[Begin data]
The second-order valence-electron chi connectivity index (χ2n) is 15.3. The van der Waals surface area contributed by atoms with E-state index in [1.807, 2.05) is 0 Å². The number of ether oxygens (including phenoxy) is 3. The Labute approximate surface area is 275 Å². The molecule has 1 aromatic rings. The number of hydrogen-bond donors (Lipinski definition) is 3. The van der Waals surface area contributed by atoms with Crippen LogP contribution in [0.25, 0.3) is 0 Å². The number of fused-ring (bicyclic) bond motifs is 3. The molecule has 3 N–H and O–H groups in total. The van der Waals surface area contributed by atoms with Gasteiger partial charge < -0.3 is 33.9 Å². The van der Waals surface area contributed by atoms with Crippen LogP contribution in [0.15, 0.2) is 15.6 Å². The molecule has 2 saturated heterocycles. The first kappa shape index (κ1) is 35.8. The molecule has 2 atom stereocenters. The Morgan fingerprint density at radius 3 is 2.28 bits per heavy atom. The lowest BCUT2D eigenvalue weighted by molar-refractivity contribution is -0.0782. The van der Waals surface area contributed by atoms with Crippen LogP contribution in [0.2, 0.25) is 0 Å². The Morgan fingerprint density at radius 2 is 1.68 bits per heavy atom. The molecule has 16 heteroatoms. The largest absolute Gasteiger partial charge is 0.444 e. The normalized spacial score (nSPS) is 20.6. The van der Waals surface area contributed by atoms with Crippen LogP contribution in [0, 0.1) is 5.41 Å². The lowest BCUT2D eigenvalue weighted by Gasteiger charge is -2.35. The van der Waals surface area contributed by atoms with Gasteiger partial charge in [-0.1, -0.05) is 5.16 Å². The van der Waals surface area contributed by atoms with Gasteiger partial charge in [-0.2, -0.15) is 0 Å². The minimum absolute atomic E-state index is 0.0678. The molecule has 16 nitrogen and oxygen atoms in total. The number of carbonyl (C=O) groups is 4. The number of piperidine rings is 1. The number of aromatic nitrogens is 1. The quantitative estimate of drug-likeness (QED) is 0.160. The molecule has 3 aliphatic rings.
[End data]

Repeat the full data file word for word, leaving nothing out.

The second-order valence-electron chi connectivity index (χ2n) is 15.3. The van der Waals surface area contributed by atoms with E-state index in [1.807, 2.05) is 0 Å². The number of ether oxygens (including phenoxy) is 3. The Labute approximate surface area is 275 Å². The molecule has 1 aromatic rings. The number of hydrogen-bond donors (Lipinski definition) is 3. The van der Waals surface area contributed by atoms with Crippen LogP contribution in [0.25, 0.3) is 0 Å². The number of fused-ring (bicyclic) bond motifs is 3. The molecule has 3 N–H and O–H groups in total. The van der Waals surface area contributed by atoms with Gasteiger partial charge < -0.3 is 33.9 Å². The van der Waals surface area contributed by atoms with Crippen LogP contribution in [0.15, 0.2) is 15.6 Å². The molecule has 2 saturated heterocycles. The first kappa shape index (κ1) is 35.8. The molecule has 2 atom stereocenters. The Morgan fingerprint density at radius 3 is 2.28 bits per heavy atom. The lowest BCUT2D eigenvalue weighted by molar-refractivity contribution is -0.0782. The van der Waals surface area contributed by atoms with Crippen LogP contribution in [0.2, 0.25) is 0 Å². The Morgan fingerprint density at radius 2 is 1.68 bits per heavy atom. The molecule has 16 heteroatoms. The largest absolute Gasteiger partial charge is 0.444 e. The normalized spacial score (nSPS) is 20.6. The van der Waals surface area contributed by atoms with Crippen LogP contribution in [0, 0.1) is 5.41 Å². The lowest BCUT2D eigenvalue weighted by Gasteiger charge is -2.35. The van der Waals surface area contributed by atoms with Gasteiger partial charge in [-0.1, -0.05) is 5.16 Å². The van der Waals surface area contributed by atoms with Gasteiger partial charge in [-0.2, -0.15) is 0 Å². The minimum absolute atomic E-state index is 0.0678. The molecule has 16 nitrogen and oxygen atoms in total. The number of carbonyl (C=O) groups is 4. The number of piperidine rings is 1. The number of aromatic nitrogens is 1. The quantitative estimate of drug-likeness (QED) is 0.160. The molecule has 3 aliphatic rings.